Defence’s Air Warfare Destroyer delayed project $500M over budget

THE nation’s most troubled defence project

15th Aug 2014

Defence’s Air Warfare Destroyer delayed project $500M over budget

THE nation’s most troubled defence project — the $8 billion Air Warfare Destroyer — is now running $500 million over budget and will be delivered at least two years late.
It is understood that the latest cost increase — estimated at $150 million — has only just been revealed by the alliance building the three warships — Adelaide-based government owned shipbuilder ASC, US giant Raytheon and Federal Government’s Defence Materiel Organisation (DMO).

The incredibly complex build for the Hobart-class Air Warfare Destroyer has been dogged by delays caused by poor work standards, incorrect drawings and lack of coordination between the Spanish designed Navantia and the Air Warfare Destroyer Alliance.

The government will soon announce a third attempt to fix it and that British based conglomerate BAE Systems will be brought in to oversee the taxpayer-funded repair job.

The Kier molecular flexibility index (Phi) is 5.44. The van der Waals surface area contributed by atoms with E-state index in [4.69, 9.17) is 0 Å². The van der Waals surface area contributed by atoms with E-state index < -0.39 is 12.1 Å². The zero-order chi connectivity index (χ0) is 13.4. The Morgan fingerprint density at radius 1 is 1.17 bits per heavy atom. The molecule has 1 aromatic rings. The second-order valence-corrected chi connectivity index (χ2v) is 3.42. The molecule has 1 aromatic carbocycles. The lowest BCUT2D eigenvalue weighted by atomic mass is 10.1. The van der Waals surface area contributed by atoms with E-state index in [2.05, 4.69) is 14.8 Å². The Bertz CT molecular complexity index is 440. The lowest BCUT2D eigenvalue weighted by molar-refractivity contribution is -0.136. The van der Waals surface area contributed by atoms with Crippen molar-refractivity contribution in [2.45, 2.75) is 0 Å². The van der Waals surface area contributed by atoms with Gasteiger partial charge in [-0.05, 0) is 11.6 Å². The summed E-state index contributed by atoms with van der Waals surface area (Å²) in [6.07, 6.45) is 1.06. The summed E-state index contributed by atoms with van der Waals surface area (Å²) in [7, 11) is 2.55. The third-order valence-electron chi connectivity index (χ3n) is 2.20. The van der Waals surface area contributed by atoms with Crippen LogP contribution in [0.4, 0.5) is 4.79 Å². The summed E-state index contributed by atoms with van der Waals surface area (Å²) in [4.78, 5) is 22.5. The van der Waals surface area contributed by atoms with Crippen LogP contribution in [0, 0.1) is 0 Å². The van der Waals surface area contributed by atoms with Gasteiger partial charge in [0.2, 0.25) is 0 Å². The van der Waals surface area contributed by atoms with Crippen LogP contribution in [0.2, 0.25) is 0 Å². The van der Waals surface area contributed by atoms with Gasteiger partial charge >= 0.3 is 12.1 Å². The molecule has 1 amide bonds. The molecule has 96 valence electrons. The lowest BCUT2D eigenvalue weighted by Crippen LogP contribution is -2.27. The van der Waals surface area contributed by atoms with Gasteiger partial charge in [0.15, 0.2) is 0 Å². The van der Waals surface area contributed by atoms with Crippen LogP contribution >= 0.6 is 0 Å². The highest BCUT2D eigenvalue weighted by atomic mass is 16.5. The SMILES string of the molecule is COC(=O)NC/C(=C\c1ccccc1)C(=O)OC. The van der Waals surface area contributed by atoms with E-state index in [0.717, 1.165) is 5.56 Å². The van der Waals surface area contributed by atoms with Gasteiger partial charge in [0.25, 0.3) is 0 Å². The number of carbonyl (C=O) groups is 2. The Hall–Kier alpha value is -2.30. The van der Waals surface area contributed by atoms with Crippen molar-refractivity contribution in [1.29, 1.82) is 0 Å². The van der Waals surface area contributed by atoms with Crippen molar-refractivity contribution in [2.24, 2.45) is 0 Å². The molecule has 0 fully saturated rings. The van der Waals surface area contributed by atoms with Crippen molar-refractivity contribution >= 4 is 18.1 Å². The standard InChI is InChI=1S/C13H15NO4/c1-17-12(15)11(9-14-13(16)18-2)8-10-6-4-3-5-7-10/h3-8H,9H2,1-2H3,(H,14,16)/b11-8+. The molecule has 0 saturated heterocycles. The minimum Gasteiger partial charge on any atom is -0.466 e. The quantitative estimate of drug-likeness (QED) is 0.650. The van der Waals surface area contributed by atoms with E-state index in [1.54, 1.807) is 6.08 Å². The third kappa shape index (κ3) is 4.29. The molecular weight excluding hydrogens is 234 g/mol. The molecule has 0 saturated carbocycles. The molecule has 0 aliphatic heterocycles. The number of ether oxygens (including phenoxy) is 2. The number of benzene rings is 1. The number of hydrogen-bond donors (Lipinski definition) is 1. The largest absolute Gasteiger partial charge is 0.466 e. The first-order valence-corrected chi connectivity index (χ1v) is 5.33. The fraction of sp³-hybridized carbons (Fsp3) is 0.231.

Speaking to News Corp Australia on board a RAAF KC-30A tanker plane high over the outback an angry Defence Minister David Johnston said the program was in “deep, deep trouble”.
“That is a disgraceful mess of a program,” Senator Johnston said.
“The AWD will be one or two years late if we are lucky and several hundred millions over budget.”
He said he was still uncovering budgetary issues nine months after coming to office.
“People are not wanting to be frank about how bad this project is,” Senator Johnston said.
“This is a bit of skunk.”

In better news for Adelaide and Australian industry the minister said the 2015 Defence White Paper would include plans to preserve shipbuilding.
He said ASC was doing a good job on submarine sustainment and that business would continue regardless of who built the navy’s new submarines.
The government is closely studying Japanese and German designs as it seeks to avoid extending the life of the Collins Class fleet.

“Were we able to seamlessly trade out of Collins there would be a considerable saving.
“We haven’t built a submarine for 20 years and all those skills have evaporated,” Senator Johnston said.
“In terms of sustainment we are back in business.”

He said the White Paper may not include exact costings for the new boats and it would definitely not give a final number.





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